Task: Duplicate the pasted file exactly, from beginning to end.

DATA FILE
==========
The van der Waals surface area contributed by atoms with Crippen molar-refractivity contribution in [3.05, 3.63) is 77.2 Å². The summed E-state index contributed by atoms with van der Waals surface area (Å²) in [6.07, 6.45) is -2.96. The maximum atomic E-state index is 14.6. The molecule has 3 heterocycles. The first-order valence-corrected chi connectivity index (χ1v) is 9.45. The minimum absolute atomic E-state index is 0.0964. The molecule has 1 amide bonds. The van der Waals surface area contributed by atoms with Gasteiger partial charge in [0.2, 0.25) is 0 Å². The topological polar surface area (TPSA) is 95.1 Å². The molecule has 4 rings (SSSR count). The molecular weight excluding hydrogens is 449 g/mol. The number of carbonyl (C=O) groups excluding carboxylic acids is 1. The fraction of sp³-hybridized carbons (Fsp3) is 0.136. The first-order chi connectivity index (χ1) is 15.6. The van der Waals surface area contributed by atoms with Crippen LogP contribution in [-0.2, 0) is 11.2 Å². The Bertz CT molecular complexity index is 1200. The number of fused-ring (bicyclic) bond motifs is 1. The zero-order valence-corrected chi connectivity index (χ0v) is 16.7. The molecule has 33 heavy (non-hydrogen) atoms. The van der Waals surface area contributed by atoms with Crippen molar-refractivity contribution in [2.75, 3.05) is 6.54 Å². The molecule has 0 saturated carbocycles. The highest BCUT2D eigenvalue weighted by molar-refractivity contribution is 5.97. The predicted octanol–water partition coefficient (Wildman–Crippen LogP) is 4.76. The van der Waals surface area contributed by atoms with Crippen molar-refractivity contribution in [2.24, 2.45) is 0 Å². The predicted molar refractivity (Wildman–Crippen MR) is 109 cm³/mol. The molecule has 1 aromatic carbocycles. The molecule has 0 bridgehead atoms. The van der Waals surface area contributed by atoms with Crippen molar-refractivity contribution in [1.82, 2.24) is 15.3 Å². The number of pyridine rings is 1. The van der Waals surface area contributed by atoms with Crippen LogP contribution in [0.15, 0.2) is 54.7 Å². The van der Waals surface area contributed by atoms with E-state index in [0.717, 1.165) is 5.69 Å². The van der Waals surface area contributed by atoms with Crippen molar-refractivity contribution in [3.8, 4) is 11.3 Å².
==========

The van der Waals surface area contributed by atoms with Crippen molar-refractivity contribution in [3.05, 3.63) is 77.2 Å². The summed E-state index contributed by atoms with van der Waals surface area (Å²) in [6.07, 6.45) is -2.96. The maximum atomic E-state index is 14.6. The molecule has 3 heterocycles. The first-order valence-corrected chi connectivity index (χ1v) is 9.45. The minimum absolute atomic E-state index is 0.0964. The molecule has 1 amide bonds. The van der Waals surface area contributed by atoms with Gasteiger partial charge in [0.2, 0.25) is 0 Å². The topological polar surface area (TPSA) is 95.1 Å². The molecule has 4 rings (SSSR count). The molecular weight excluding hydrogens is 449 g/mol. The number of carbonyl (C=O) groups excluding carboxylic acids is 1. The fraction of sp³-hybridized carbons (Fsp3) is 0.136. The first-order chi connectivity index (χ1) is 15.6. The van der Waals surface area contributed by atoms with Crippen LogP contribution in [-0.2, 0) is 11.2 Å². The Bertz CT molecular complexity index is 1200. The number of fused-ring (bicyclic) bond motifs is 1. The zero-order valence-corrected chi connectivity index (χ0v) is 16.7. The molecule has 33 heavy (non-hydrogen) atoms. The van der Waals surface area contributed by atoms with Crippen molar-refractivity contribution in [2.75, 3.05) is 6.54 Å². The molecule has 0 saturated carbocycles. The highest BCUT2D eigenvalue weighted by molar-refractivity contribution is 5.97. The predicted octanol–water partition coefficient (Wildman–Crippen LogP) is 4.76. The van der Waals surface area contributed by atoms with Crippen molar-refractivity contribution in [2.24, 2.45) is 0 Å². The predicted molar refractivity (Wildman–Crippen MR) is 109 cm³/mol. The molecule has 1 aromatic carbocycles. The molecule has 0 bridgehead atoms. The van der Waals surface area contributed by atoms with Crippen molar-refractivity contribution in [1.82, 2.24) is 15.3 Å². The number of pyridine rings is 1. The van der Waals surface area contributed by atoms with Crippen LogP contribution in [0.15, 0.2) is 54.7 Å². The van der Waals surface area contributed by atoms with E-state index in [0.717, 1.165) is 5.69 Å². The van der Waals surface area contributed by atoms with Crippen molar-refractivity contribution in [3.8, 4) is 11.3 Å².